This week was the third of my current session at the Y, so we are working the core muscles. My classes usually progress from the base (feet, sit bones) thru the hips into the torso and up to the shoulders and upper back. The last week of the session usually focuses on Sun Salutations or flow sequences…sort of a “putting it all together.” This approach serves new students, so they can see how a pose is “built” but also is a nice reminder for continuing yogis pay attention to all elements of a pose.
The following sequence features poses that utilize core strength. Some of it is abs work, but other contributors to the core include the big muscles of the back and the thighs. These are the muscles that work together to keep you balanced and aligned and, most importantly, protect and support the lower back. This work may give you a nice figure (as my grandmother use to say), but it is crucial to keeping the spine healthy and strong. Remember to keep the breath full and even; it is easy to hold your breath when concentrating on your abs. (You may also notice that several of these poses show up in Pilates—Josef Pilates borrowed heavily from yoga when developing his system).
Strengthening the Core
Sukhasana (Easy Pose) Concentrate on lengthening the side ribs to create space in the lower half of the torso. Balance the pelvis so you are resting on the center of the sit bones, not leaning forward or back.
Seated Twist Come back to Easy Pose, with the right shin crossed in front. Starting with the lower back, start twisting gently to the right, then move the twist into the rib cage and then the shoulders. Release and repeat on the other side with the left shin in front.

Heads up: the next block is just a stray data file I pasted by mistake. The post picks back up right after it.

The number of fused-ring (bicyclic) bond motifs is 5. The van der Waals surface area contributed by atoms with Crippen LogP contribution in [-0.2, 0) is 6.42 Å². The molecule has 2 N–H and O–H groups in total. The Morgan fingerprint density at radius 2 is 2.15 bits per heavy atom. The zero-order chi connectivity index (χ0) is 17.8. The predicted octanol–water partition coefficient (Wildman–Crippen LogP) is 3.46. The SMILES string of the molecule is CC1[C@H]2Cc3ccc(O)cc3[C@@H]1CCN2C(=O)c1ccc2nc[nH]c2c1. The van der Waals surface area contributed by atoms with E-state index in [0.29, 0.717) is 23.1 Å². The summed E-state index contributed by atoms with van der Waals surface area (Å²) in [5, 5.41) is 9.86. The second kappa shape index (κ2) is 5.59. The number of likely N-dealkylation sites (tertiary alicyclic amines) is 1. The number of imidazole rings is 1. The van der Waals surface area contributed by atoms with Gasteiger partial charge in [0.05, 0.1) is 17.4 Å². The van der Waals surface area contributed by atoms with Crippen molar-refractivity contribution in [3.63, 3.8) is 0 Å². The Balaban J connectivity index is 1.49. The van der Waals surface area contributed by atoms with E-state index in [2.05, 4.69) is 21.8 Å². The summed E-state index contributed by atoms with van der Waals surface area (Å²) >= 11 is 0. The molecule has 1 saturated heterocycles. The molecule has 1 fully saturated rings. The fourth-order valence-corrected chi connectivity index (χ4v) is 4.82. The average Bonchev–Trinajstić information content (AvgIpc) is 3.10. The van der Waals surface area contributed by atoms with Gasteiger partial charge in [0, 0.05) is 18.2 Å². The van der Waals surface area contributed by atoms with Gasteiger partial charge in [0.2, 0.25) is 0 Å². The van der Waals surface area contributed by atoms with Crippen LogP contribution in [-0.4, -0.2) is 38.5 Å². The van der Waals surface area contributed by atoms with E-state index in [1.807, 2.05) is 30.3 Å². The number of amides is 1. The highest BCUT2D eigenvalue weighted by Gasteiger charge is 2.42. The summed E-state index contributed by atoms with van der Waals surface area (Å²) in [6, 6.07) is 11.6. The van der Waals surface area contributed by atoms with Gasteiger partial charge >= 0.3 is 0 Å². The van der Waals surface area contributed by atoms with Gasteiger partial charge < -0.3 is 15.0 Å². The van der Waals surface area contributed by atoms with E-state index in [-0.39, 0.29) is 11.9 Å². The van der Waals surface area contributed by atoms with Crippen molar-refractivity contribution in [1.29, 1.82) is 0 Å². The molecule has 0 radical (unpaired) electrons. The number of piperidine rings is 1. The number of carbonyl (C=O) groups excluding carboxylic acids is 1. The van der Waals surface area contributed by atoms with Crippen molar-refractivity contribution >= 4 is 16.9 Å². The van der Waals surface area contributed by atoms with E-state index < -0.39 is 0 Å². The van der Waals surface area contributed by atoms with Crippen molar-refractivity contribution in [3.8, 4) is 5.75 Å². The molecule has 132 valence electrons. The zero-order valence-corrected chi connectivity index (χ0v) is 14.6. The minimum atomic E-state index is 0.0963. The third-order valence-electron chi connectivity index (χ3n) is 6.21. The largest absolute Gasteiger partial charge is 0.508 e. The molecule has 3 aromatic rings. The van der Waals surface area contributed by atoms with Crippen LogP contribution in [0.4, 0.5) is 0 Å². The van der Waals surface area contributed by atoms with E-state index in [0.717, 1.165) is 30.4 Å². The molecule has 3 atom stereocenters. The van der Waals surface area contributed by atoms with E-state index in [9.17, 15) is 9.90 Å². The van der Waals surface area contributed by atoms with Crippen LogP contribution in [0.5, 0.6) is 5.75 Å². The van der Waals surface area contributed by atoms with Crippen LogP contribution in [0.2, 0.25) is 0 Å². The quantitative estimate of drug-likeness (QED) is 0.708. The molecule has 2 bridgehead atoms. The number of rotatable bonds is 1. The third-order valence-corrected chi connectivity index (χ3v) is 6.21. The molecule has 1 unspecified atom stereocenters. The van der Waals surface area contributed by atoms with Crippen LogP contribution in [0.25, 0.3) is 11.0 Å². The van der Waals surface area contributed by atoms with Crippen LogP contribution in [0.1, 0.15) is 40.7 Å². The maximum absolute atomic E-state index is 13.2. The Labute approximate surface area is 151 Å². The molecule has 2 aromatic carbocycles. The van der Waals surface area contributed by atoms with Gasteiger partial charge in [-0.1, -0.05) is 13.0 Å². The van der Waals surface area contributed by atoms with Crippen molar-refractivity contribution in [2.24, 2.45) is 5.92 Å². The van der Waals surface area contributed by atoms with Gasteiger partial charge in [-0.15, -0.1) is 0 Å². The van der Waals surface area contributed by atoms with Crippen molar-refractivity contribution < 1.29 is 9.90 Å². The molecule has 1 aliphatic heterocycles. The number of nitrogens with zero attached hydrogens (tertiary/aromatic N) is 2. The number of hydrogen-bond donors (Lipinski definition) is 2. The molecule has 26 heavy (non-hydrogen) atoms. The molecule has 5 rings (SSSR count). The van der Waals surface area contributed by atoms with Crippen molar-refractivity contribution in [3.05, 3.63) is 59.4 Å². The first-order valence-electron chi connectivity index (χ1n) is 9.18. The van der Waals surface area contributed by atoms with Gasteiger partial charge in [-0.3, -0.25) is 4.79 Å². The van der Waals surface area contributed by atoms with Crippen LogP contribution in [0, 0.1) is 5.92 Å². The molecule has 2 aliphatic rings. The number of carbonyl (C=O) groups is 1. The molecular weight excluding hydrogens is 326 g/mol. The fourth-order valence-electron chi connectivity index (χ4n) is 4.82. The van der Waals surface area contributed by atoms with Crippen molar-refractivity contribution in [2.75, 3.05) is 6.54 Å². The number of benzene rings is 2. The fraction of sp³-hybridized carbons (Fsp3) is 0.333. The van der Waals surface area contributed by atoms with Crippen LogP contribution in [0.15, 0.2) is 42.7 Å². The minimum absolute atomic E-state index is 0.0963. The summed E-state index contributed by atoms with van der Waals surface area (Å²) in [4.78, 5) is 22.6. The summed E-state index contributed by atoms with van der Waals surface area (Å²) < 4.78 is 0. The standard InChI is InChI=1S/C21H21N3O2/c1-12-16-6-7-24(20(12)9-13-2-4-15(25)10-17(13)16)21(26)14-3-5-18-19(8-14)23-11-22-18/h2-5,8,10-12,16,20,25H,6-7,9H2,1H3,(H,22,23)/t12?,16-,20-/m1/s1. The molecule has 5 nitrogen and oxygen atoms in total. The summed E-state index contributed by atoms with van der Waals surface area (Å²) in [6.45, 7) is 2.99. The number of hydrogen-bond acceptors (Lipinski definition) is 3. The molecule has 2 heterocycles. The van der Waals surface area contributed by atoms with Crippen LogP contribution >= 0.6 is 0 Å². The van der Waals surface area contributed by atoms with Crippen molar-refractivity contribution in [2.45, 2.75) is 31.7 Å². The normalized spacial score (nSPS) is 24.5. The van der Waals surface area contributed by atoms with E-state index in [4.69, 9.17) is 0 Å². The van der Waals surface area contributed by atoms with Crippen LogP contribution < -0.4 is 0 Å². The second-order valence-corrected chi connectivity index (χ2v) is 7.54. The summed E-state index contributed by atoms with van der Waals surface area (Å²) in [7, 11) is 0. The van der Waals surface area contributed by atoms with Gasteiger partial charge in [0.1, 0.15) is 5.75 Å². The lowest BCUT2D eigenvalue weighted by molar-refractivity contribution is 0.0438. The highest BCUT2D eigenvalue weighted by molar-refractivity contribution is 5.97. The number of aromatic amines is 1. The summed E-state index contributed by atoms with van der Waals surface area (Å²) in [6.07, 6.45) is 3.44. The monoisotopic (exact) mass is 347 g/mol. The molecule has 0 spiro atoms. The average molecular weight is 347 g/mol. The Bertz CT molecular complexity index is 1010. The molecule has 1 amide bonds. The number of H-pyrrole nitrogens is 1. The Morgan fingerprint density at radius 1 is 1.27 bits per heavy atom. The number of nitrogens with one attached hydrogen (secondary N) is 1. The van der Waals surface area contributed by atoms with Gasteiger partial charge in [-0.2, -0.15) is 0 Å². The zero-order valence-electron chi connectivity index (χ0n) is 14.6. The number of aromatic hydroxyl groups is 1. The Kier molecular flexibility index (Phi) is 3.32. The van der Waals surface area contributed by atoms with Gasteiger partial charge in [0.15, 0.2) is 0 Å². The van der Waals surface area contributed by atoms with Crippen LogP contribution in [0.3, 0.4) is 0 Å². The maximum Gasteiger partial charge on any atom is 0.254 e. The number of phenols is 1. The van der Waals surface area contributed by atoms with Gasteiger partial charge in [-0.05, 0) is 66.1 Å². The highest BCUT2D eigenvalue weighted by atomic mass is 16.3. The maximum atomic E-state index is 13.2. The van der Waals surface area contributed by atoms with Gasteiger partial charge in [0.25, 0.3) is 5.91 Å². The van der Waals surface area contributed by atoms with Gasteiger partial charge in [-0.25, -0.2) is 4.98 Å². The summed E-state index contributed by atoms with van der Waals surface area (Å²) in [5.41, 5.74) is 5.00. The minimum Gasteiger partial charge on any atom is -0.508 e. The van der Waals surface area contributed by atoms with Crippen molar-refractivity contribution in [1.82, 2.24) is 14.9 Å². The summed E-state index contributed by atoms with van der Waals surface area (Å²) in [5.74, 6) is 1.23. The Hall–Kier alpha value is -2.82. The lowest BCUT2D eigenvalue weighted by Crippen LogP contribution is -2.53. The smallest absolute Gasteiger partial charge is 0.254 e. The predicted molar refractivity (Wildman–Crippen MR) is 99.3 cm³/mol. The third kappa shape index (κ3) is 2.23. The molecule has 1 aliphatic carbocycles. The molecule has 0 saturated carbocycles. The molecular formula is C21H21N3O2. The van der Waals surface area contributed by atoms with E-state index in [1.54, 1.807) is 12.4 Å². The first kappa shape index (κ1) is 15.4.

Balancing Cat Come to Table Pose, with the hands beneath the shoulders and knees beneath the hips. On an exhale, stretch the right hand forward and the left foot back so you are making a straight line from the foot diagonally across the torso and out the fingers. Hold for a few breaths and then switch sides.Plank Come to your hands and knees and, with the heels of the hands beneath the shoulders, step the feet back so that the body is now in a diagonal line: ears-shoulders-hips-ankles. Keep the neck long and the breath even. Don’t let the lower back sag or the hips lift up. The majority of the work in this pose will be in the chest and abdominal muscles.
Navasana (Boat Pose) Sit with the knees bent and the hands behind the thighs at the knees. Lower the torso back to a 90-degree angle from the thighs. Keep the chest lifted and the neck long. Gently roll back onto your sitbones and balance with the shins parallel to the floor. Keeping the spine long, straighten the legs and, if you can keep your chest lifted, release the hands and straighten the arms with the palms down. Keep Breathing!Supported Forward
Savasana (Corpse Pose) Lie on the floor and take a minute to realign your whole torso, so the neck is long and the head is lined up with the tailbone. Sink into the support of the floor and concentrate on letting all muscles relax. ©Brenda K. Plakans. All Rights Reserved.